General Motors is quietly rebuilding its D.C. lobbying force as it tries to shed the stigma of a federal auto bailout that critics derided as setting up “Government Motors.”
The automaker, which is preparing for one of the largest initial public stock offerings in U.S. history, was among the top 15 lobbying powerhouses in Washington as recently as 2007, when the company spent $14 million to influence Congress and federal agencies.
GM pared back its activities on K Street during the federal bailout but never shut them down entirely, despite the pleas of consumer advocates and some members of Congress who were irked that the carmaker was lobbying while receiving $50 billion in taxpayer aid.
Since emerging from bankruptcy last July, the company — which remains 61 percent taxpayer-owned — has retooled its lobbying operation into a smaller but still wide-ranging advocacy effort.
GM spent $6.9 million on lobbying in the four quarters since exiting bankruptcy last year, roughly half the amount the company paid out in 2008.
The lobbying team is navigating a fractious Washington climate in which many Republicans continue to criticize the bailouts as being an unwarranted intrusion into the free market. The Obama administration, meanwhile, has tried in recent weeks to take credit for turning the company around.
GM revamped its lobbying office by hiring a new leadership team, bringing on more than a dozen outside consultants and remaking its in-house staff of lobbyists.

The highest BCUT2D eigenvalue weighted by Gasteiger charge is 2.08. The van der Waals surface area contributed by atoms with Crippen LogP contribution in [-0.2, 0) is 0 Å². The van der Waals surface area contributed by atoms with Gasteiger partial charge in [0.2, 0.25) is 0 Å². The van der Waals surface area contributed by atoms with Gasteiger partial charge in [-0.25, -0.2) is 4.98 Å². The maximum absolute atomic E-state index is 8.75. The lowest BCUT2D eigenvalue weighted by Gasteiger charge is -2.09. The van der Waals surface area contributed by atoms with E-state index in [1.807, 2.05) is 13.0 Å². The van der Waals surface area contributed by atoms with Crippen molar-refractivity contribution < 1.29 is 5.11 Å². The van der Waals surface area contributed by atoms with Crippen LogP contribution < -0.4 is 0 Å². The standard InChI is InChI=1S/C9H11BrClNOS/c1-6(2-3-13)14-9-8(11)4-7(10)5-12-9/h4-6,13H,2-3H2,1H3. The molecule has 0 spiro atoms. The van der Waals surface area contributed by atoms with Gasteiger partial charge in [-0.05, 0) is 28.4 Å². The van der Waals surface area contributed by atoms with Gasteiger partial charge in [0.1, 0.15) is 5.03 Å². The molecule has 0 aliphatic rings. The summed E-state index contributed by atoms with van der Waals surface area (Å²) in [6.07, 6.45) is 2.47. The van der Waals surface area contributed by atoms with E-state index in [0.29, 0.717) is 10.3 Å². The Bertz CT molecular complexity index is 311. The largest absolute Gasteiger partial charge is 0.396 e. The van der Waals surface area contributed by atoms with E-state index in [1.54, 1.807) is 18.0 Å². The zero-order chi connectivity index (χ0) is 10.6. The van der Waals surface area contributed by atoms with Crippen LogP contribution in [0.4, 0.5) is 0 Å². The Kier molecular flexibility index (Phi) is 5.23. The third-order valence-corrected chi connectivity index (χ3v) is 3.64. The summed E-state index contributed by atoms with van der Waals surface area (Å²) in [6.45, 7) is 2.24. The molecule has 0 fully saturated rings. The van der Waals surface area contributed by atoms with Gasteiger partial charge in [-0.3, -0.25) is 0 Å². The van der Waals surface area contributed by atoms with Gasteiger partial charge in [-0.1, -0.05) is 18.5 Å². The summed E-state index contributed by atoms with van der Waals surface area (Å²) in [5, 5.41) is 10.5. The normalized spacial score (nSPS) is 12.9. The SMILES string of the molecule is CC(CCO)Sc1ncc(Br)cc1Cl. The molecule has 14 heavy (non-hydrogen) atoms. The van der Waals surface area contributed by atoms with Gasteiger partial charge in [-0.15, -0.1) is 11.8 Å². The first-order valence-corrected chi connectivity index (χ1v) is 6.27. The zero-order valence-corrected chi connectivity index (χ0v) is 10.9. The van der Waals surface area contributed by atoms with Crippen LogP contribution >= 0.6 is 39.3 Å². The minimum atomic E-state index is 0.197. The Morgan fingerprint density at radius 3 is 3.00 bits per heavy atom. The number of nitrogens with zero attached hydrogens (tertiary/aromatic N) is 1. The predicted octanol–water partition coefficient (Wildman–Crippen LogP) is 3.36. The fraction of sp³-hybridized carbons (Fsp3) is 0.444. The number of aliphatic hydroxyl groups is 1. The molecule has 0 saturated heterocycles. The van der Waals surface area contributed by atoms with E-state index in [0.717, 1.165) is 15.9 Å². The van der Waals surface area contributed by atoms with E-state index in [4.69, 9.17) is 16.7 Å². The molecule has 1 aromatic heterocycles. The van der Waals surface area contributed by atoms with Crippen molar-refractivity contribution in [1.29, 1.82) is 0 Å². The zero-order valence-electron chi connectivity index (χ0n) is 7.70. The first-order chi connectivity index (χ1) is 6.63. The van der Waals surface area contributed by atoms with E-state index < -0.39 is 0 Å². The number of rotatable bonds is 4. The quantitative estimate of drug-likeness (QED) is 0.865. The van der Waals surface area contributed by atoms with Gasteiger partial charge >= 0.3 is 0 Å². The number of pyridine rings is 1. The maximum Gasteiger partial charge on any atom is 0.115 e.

“As GM has emerged as a new company, it’s important we re-establish a strong government relations team to have our voice heard in the policymaking process,” GM spokesman Greg Martin said.
“We want to have the right presence in Washington to tell a very good story about the progress we’ve made and how we are investing billions in facilities and technologies, bringing thousands back to work and making consumer gains with new cars and trucks,” Martin added.
Last December, the automaker named Bob Ferguson and John Montford, two former top telecommunications lobbyists and advisers, to helm the car company’s government affairs team. Ken Cole, the longtime Washington office chief, left GM this year for Pfizer’s government relations office.
Cole had been with the GM office since 2001, when the previous head, Andrew Card Jr., left to become chief of staff to then-President George W. Bush.
Some of the lobbying firms, such as Greenberg Traurig, worked with the company before it filed for bankruptcy, but others, including Podesta Group, are new additions.
The lobbyists are working on a wide range of tax, automotive, energy and financial regulatory issues, according to congressional records, but there haven’t been any high-profile campaigns so far.
Despite the re-entry into lobbying work, the company’s political action committee (PAC) has mostly stayed out of the midterm elections.
The PAC has given less than $50,000 this cycle, split roughly evenly between the committees of Democratic and Republican candidates. In contrast, the company PAC spent more than $700,000 during the 2008 election cycle, according to federal records.
The company’s lobbying revamp comes ahead of the carmaker’s initial public offering of stock, which will help repay the taxpayer bailout. The company has already repaid $6.7 billion of bailout money, but new CEO Daniel Akerson said the bailout repayments are likely to continue after the IPO.
The Obama administration recently trumpeted the decision to help GM, with the president traveling to a Hamtramck, Mich., factory in July to declare, “GM is on the move.”
The president criticized skeptics of the bailout aid and bankruptcy process, many of whom were Republicans. “And now here we are a year later,” Obama said. “And a year later, GM and Chrysler, along with Ford, are all posting a profit.”